If you want to see improvement in your cycling ability, what you need are some goals! Becoming faster, fitter and better won’t happen overnight but with continued effort and time, you will become a better cyclist.
Improving in cycling is not all that difficult providing you’re prepared to follow the advice and use your common sense.
If you really set your mind to it, your improvement is limitless. With cycling, you get more out when you put more in. Firstly, though, you need to decide what it is that you want. Do you want to manage a 50-mile long ride? Do you want to speed up your daily work commute? Do you want to take part in a bike race? Whatever it is you want to do, there is nothing stopping you from achieving this goal.
Having goals is really important. Without a goal, you’ll just be pedalling along and won’t see improvements. Decide on your goals, no matter how big or small they are. If you have a training plan and stick to it, you can definitely achieve your goals.
Of course, you can be too optimistic. Let’s face it, you won’t be able to win the Tour de France in 12 months but it’s perfectly reasonable to have a simple, achievable goal.
If you’ve read about goal-setting before, you might have heard of the acronym SMART.
SMART goals are Specific, Measurable, Achievable, Realistic and time-bound. This is quite self-explanatory. Ask yourself if your goals are these things and if they’re not, try to alter them so that they are.
One of the best things you can do is put your goals down on paper. For some people, this may seem a little too serious but it is a very useful exercise. More than anything, it shows that you are keen to become more serious with your cycling and is a good visual reminder. When something is written down in your diary or on a plan it is much more likely to happen!
If you want to get fitter and faster, you should complement your cycle training with other body conditioning activities.
Here are some other activities you could do to help you get better:
Squats are a great exercise for cyclists to do because they increase leg strength. They are also great for improving hip mobility and posture, which are both essential for cyclists.
How to do squats correctly:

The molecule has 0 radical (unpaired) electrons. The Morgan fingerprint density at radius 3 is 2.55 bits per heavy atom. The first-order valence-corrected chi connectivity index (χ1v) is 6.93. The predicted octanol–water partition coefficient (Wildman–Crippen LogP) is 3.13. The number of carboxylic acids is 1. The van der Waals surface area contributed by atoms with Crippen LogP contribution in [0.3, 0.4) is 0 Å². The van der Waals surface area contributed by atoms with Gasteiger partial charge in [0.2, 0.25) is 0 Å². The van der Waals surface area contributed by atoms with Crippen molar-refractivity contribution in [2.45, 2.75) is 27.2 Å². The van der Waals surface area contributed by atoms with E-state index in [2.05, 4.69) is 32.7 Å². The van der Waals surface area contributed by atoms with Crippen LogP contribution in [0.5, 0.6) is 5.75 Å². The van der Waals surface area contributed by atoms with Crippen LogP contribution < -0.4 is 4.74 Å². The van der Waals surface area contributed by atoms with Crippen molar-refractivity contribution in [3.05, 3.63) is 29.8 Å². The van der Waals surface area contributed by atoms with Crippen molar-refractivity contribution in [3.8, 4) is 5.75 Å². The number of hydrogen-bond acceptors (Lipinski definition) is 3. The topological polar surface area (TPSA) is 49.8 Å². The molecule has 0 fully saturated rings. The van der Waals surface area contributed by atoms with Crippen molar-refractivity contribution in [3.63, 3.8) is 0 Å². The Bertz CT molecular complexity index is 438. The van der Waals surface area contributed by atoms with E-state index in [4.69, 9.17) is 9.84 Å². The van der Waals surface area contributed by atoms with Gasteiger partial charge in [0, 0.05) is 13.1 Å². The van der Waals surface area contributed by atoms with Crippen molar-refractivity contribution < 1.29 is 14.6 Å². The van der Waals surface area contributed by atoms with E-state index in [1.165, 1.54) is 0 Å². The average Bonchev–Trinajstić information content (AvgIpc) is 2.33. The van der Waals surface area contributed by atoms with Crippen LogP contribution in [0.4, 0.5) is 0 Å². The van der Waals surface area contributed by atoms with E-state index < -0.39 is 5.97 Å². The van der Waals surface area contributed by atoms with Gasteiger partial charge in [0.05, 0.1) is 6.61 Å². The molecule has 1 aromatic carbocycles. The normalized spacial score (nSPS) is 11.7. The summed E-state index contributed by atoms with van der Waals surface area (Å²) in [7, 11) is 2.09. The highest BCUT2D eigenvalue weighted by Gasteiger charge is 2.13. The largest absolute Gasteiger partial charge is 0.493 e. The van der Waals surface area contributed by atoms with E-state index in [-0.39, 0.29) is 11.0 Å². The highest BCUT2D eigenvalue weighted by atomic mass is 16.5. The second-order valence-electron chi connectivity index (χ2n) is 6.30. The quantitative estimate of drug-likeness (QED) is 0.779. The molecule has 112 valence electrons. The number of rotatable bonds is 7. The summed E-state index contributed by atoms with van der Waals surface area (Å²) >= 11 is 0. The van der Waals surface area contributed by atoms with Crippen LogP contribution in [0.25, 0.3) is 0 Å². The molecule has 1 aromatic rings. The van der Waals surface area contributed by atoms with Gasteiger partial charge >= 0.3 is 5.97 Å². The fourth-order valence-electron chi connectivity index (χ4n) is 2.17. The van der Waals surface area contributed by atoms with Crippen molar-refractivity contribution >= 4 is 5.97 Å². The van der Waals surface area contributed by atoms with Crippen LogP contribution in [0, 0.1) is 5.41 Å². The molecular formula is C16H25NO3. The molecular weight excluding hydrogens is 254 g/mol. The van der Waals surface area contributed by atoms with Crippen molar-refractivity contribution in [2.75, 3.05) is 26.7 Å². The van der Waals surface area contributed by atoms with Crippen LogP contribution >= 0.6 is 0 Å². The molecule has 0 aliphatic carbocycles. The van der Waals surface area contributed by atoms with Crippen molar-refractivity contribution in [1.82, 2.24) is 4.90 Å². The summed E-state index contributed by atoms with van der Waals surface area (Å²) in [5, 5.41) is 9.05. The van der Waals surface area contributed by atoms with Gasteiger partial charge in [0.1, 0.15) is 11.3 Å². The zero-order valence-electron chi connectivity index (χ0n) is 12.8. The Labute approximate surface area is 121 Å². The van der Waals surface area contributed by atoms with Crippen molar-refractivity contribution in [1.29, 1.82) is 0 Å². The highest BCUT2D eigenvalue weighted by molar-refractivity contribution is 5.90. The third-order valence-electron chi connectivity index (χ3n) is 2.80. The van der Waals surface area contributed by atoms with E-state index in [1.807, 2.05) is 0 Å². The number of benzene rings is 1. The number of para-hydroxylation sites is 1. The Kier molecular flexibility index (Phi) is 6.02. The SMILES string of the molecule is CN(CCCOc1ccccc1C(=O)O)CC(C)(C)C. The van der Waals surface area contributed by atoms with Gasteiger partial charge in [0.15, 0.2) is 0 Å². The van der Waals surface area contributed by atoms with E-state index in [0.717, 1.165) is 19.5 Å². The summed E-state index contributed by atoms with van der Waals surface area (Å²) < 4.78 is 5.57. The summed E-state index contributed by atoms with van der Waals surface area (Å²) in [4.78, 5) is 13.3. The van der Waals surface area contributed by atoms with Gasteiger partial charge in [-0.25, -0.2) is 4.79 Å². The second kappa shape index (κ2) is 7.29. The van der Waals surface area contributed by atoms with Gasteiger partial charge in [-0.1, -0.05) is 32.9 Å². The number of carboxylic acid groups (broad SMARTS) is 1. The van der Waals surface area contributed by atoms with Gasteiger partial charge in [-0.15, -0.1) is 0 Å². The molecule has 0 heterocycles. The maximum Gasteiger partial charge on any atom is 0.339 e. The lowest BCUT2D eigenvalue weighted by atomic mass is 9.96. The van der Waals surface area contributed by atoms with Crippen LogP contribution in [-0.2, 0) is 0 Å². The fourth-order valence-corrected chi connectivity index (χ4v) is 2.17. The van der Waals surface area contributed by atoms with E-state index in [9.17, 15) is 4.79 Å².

- Stand upright with your feet apart – slightly more than shoulder-width. Choose somewhere in front of you to focus on while you perform the squat. This will help you keep your balance.
- Bend your knees and hips and squat down until your upper legs are horizontal. Make sure that you keep good posture – your back should be straight.
- Return to your starting positing by extending your knees and hips.
- Split Squats
Split squats are really good for cycle training because, just like your bike, they work a single leg at a time! Splits squats are a bit like lunges but the leg at the back isn’t engaged as the core and the front leg do all of the work.
How to do split squats:
- Stand with your back foot raised and your front foot in a forward position.
- Like lunges, you need to bend your hips and knees so that your thighs are parallel with the floor. Make sure your back is straight and your eyes are forward. Return to the start position by extending your knees and hips.
- Power Bridge
Many cyclists suffer from back pain and this could be due to them having a weak back. The power bridge exercise stretches hip flexors. These are often stiff for cyclists. The exercise will also strengthen the links between the glutes and the lower back.
How to do a power bridge:
- Lie on the ground with your knees bent. Try to bring your heels towards your bottom as far as they will. Place your arms flat on the floor. Your palms should be on the floor.
- Squeeze glutes tightly then raise hips off the ground. Thrust your hips up while maintaining a straight line between your shoulders and your knees. Hold this position for a few seconds and then lower to the floor.
- Front Plank
To be able to hold yourself in the plank takes a lot of endurance and strength in your core, abs and back. The plank is, therefore, one of the best exercises you can do for conditioning your core. It also has the added benefit of using hamstrings and glutes, which cyclists use a lot.
How to do a front plank:
- Position yourself as if you were going to do a push up on the ground then, with your elbows bent to 90 degrees, rest your body weight on your forearms. Make sure your back is straight. Hold this position. You can increase the time you spend in this position as you get better and stronger.